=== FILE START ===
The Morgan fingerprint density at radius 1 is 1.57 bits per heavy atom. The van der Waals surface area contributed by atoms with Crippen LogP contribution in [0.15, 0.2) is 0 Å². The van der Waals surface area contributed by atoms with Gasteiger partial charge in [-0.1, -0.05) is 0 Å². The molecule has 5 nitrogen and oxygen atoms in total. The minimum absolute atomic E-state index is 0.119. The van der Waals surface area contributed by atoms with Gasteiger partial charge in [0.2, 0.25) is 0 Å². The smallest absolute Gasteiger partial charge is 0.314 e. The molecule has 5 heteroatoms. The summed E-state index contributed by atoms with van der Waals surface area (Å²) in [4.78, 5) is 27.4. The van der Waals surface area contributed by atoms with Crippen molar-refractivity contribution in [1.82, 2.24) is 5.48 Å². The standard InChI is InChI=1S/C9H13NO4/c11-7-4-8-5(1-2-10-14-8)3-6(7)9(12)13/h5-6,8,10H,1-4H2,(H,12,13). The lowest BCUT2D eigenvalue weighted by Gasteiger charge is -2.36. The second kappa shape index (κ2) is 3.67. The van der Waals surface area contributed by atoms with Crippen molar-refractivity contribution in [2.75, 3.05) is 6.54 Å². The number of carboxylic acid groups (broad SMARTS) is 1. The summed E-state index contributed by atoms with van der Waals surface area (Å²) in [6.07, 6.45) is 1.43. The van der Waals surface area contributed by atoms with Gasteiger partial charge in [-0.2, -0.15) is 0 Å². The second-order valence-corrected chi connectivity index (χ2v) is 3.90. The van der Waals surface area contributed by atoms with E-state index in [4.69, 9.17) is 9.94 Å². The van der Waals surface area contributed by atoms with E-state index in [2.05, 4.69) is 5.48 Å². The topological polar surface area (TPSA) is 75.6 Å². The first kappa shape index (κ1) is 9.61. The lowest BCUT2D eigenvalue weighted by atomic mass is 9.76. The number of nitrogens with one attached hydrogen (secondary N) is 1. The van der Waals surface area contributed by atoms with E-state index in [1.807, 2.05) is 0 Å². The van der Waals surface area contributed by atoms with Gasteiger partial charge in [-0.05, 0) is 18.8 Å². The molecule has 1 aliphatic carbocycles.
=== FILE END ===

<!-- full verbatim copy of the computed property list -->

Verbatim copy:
The Morgan fingerprint density at radius 1 is 1.57 bits per heavy atom. The van der Waals surface area contributed by atoms with Crippen LogP contribution in [0.15, 0.2) is 0 Å². The van der Waals surface area contributed by atoms with Gasteiger partial charge in [-0.1, -0.05) is 0 Å². The molecule has 5 nitrogen and oxygen atoms in total. The minimum absolute atomic E-state index is 0.119. The van der Waals surface area contributed by atoms with Gasteiger partial charge in [0.2, 0.25) is 0 Å². The smallest absolute Gasteiger partial charge is 0.314 e. The molecule has 5 heteroatoms. The summed E-state index contributed by atoms with van der Waals surface area (Å²) in [4.78, 5) is 27.4. The van der Waals surface area contributed by atoms with Crippen molar-refractivity contribution in [1.82, 2.24) is 5.48 Å². The standard InChI is InChI=1S/C9H13NO4/c11-7-4-8-5(1-2-10-14-8)3-6(7)9(12)13/h5-6,8,10H,1-4H2,(H,12,13). The lowest BCUT2D eigenvalue weighted by Gasteiger charge is -2.36. The second kappa shape index (κ2) is 3.67. The van der Waals surface area contributed by atoms with Crippen molar-refractivity contribution in [2.75, 3.05) is 6.54 Å². The number of carboxylic acid groups (broad SMARTS) is 1. The summed E-state index contributed by atoms with van der Waals surface area (Å²) in [6.07, 6.45) is 1.43. The van der Waals surface area contributed by atoms with Gasteiger partial charge in [-0.2, -0.15) is 0 Å². The second-order valence-corrected chi connectivity index (χ2v) is 3.90. The van der Waals surface area contributed by atoms with E-state index in [4.69, 9.17) is 9.94 Å². The van der Waals surface area contributed by atoms with E-state index in [2.05, 4.69) is 5.48 Å². The topological polar surface area (TPSA) is 75.6 Å². The first kappa shape index (κ1) is 9.61. The lowest BCUT2D eigenvalue weighted by atomic mass is 9.76. The number of nitrogens with one attached hydrogen (secondary N) is 1. The van der Waals surface area contributed by atoms with E-state index in [1.807, 2.05) is 0 Å². The van der Waals surface area contributed by atoms with Gasteiger partial charge in [-0.05, 0) is 18.8 Å². The molecule has 1 aliphatic carbocycles.